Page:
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Opinion on Mandarin Immersion? Contact the BOE.

Original post made by Palo alto mom, Crescent Park, on Mar 15, 2007

Many passionate, intelligent ideas are posted on this site. Instead of just talking to each other, let's talk to the Board of Education who makes the decisions.

Keep your opinions polite and to the point. Their addresses are at Web Link.

Comments (6)

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Posted by Ohlone Parent
a resident of Ohlone School
on Mar 16, 2007 at 11:15 am

Message to the BOE:
1. Choice is good
2. Choice, if feasible within PAUSD, is preferable to charter
3. MI is good
4. MI/Ohlone offers win-win
4. If MI comes to Ohlone this year, I want an MI classroom for my child

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Posted by Parent
a resident of Another Palo Alto neighborhood
on Mar 16, 2007 at 11:37 am

I beg to differ - charter is preferable to an MI choice program. MI is too expensive and complex, too consuming of district staff resources, too risky, and not an program that can be offered in a diverse and equitable way. Barriers to entry will render the program infeasible.

Charter and Choice program are equal in their burden on space to PAUSD.

Have a backbone and fight both.

But if we're going to be strapped with one or the other, let the charter proponents keep their own headaches.

Let Ohlone get on with Ohlone, save them from themselves. Let PAUSD get on with PAUSD priorities, and let the charter folks have at it. They've worked so hard - they deserve it! (Poetic Justice)

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Posted by Palo alto mom
a resident of Crescent Park
on Mar 16, 2007 at 12:24 pm

Unless the BOE is reading this forum, they won't hear your opinion unless you send it to them. See the first message for the link to all their email addresses.

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Posted by Lorraine
a resident of Midtown
on Mar 16, 2007 at 12:26 pm

I agree with Parent. Let the PACE charter school tackle this one. Our school board got it right in January--we can't absorb another choice program and, if PACE wants to carry the burden of a charter school, let them. Once the district gets over the initial hassle of their start up , PACE can then absorb the headaches with curriculum, cost, personnel, etc. PACE may get access to district funds initially, but at some point the charter school will need to make their own dreams come true. I hope the BOE is reading this, but just to be sure, I'm sending my letter asap.

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Posted by OhlonePar
a resident of Duveneck/St. Francis
on Mar 16, 2007 at 5:17 pm

I think flip-flopping equals bad management, particularly when it's in response to pressure tactics.

As it is, this one issue propelled by a small group has sidetracked the board from larger, more important issues for months now.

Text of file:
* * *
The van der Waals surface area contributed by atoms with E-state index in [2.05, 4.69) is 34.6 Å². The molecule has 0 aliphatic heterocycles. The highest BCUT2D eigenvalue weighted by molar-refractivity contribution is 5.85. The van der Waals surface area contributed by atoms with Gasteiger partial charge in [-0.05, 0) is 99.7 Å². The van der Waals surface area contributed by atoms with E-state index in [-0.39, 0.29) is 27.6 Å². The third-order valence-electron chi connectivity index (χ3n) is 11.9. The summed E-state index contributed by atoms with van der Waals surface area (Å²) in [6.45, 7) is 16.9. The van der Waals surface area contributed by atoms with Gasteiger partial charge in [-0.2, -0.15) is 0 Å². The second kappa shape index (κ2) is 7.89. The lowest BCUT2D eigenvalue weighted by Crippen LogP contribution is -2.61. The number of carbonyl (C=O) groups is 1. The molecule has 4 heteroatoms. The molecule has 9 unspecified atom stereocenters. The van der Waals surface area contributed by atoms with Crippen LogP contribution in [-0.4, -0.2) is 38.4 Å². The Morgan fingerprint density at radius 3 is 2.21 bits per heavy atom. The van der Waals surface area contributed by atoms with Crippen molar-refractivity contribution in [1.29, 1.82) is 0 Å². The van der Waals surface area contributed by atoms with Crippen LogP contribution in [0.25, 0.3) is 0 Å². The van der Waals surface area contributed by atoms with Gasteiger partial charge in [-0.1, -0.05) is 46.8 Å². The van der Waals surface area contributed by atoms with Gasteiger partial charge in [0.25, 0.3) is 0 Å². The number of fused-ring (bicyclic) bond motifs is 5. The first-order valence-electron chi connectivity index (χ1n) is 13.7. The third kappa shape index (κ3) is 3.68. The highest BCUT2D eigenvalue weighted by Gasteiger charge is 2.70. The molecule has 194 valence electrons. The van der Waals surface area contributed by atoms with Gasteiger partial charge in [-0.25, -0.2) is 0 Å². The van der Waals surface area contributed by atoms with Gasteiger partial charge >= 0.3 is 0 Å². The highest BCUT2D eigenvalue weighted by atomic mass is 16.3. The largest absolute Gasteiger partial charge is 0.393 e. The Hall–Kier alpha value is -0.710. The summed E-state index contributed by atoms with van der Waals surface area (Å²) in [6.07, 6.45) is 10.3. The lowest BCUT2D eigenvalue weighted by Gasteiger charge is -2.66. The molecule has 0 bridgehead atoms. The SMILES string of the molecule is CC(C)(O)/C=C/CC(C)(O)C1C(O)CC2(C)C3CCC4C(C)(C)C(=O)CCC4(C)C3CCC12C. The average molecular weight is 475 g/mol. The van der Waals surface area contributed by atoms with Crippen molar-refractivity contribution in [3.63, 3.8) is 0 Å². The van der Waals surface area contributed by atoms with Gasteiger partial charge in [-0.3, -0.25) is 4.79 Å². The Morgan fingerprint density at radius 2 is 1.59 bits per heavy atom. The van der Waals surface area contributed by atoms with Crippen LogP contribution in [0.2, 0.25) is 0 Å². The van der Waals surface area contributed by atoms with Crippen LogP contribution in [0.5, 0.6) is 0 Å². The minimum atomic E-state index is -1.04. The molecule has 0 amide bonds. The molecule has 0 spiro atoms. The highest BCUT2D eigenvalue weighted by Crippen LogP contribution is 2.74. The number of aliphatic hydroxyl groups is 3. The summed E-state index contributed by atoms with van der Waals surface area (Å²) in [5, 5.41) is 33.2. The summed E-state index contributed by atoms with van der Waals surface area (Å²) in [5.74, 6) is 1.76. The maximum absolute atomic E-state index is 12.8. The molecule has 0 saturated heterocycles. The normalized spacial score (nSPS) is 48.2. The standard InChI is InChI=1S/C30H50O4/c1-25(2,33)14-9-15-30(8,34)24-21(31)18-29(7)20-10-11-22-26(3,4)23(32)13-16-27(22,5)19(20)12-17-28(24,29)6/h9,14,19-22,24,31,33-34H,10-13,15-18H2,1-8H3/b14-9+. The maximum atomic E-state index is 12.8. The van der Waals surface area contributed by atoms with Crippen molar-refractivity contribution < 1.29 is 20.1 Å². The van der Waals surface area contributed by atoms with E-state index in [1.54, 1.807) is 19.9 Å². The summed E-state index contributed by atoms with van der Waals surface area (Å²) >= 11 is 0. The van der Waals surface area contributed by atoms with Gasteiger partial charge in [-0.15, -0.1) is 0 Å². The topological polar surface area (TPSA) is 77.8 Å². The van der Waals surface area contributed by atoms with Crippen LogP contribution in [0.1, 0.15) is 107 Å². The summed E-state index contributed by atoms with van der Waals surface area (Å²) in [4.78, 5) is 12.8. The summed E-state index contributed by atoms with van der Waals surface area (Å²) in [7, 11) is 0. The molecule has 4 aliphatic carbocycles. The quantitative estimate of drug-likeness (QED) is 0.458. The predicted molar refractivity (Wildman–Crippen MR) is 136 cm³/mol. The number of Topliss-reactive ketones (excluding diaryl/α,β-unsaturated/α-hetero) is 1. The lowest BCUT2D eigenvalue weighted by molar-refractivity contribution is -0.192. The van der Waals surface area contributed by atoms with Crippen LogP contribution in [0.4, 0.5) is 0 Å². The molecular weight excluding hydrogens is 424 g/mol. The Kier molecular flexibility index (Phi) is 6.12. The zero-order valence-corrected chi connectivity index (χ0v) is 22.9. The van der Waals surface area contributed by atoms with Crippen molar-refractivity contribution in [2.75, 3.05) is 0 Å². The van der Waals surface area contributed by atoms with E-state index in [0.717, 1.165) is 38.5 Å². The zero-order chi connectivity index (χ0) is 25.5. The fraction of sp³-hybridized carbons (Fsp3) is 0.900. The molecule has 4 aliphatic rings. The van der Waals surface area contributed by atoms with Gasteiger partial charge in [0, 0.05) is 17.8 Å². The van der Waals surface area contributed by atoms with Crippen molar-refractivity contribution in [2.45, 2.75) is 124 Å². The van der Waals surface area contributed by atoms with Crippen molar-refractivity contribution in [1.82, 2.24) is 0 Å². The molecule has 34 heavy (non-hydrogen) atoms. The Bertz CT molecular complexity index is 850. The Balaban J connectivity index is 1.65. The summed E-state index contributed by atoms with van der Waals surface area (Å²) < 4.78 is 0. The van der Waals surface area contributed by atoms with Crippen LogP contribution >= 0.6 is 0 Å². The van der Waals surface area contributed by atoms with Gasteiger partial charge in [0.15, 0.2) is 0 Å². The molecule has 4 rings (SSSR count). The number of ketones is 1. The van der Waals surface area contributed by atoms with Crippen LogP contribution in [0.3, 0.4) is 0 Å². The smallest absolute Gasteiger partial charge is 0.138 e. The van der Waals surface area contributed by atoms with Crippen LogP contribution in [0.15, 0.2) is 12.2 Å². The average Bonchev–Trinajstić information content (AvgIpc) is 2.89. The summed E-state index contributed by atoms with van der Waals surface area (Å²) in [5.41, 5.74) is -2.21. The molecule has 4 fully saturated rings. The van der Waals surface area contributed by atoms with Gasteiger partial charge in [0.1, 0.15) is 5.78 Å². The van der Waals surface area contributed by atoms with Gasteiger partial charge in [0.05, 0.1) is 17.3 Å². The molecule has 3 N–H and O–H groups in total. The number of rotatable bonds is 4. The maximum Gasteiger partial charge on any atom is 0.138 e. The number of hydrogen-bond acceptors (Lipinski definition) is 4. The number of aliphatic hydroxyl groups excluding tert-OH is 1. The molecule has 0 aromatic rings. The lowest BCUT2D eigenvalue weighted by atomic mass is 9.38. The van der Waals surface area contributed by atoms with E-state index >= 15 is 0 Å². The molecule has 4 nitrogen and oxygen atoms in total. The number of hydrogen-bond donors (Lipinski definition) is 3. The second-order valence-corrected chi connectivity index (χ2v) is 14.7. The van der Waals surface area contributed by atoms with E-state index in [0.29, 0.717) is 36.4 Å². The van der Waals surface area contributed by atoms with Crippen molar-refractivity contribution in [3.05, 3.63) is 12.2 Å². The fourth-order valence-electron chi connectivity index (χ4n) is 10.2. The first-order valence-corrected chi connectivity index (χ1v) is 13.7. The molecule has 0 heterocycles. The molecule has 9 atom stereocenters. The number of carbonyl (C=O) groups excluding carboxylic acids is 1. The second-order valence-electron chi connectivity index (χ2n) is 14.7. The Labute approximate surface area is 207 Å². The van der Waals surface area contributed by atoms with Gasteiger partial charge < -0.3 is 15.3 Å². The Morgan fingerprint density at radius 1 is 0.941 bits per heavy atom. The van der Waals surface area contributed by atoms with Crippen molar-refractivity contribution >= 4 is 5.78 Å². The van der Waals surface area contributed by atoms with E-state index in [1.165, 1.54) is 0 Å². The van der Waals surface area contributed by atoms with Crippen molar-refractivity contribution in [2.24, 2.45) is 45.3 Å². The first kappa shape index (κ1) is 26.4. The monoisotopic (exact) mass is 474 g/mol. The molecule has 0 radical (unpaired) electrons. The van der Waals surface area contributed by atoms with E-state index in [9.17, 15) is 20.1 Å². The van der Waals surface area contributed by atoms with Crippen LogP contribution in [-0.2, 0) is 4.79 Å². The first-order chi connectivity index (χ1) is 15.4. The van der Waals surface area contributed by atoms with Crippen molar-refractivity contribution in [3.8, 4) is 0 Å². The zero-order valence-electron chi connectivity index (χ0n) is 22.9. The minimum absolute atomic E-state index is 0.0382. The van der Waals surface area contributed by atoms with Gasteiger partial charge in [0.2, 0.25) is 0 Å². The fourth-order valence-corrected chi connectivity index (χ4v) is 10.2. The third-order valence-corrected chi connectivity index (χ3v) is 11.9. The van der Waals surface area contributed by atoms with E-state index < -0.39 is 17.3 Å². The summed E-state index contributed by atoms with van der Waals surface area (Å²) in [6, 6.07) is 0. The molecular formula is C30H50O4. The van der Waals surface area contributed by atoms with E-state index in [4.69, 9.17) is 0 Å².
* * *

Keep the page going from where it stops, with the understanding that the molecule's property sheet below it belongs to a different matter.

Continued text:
Onlone Parent, Susan Charles said more than once that she and her staff could not put through an MI program if the BoE approved if after the Jan. 30 meeting. But here we are in mid-March.

At best, we're going to get some sort of insane mash-up program.

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Posted by Resident
a resident of Another Palo Alto neighborhood
on Mar 16, 2007 at 6:42 pm

Mashing my way through the logical analysis of a PAUSD run MI and a Charter MI, if we MUST have one or the other, I have concluded the same thing as Parent.

With mutual agreements happening between other basic aid districts and ours, a Charter is, in fact, a less risky choice for PAUSD than running another immersion program on its own.

I think that we should turn down any attempt to start a Charter in PAUSD, and fight it at the County level if there is an appeal, all the way up to the State.

If we are still forced to have a Charter School in PAUSD, I think that is preferable to having a "choice" immersion school for several reasons. One of them is that we would have set a precedent that would discourage these strong arm tactics from future groups, since they would know it would not be an easy win.

Don't let this continue to divert resources from PAUSD's priorities. Let the MI people do their own work and take their own risks.

Yes, it would take time to slog our way through the beginning part of a Charter, but after that the Charter School would be responsible for the vast majority of the administrative time and costs, and all the materials costs.

A Charter school is also forced to be accountable to the rules governing public education code. As a result, charter schools can and have floundered in trying to meet all the various requirements of Charter schools and/or education codes for public education. For example, trying to match our District's ethnic diversity would be interesting to watch, or if they try to require language proficiency tests for entrance to the school, it would be difficult under the education code which forbids public schools from denying entrance to a school on the basis of language proficiency.

The language proficiency exams have not been challenged yet, probably because most programs so far have been established in areas that are happy to turn a blind eye in order to increase student enrollment or help the disadvantaged.

But, there are clouds brewing over this issue as it relates to a recent German Immersion Charter School, and certainly as it relates to an MI Charter school here.

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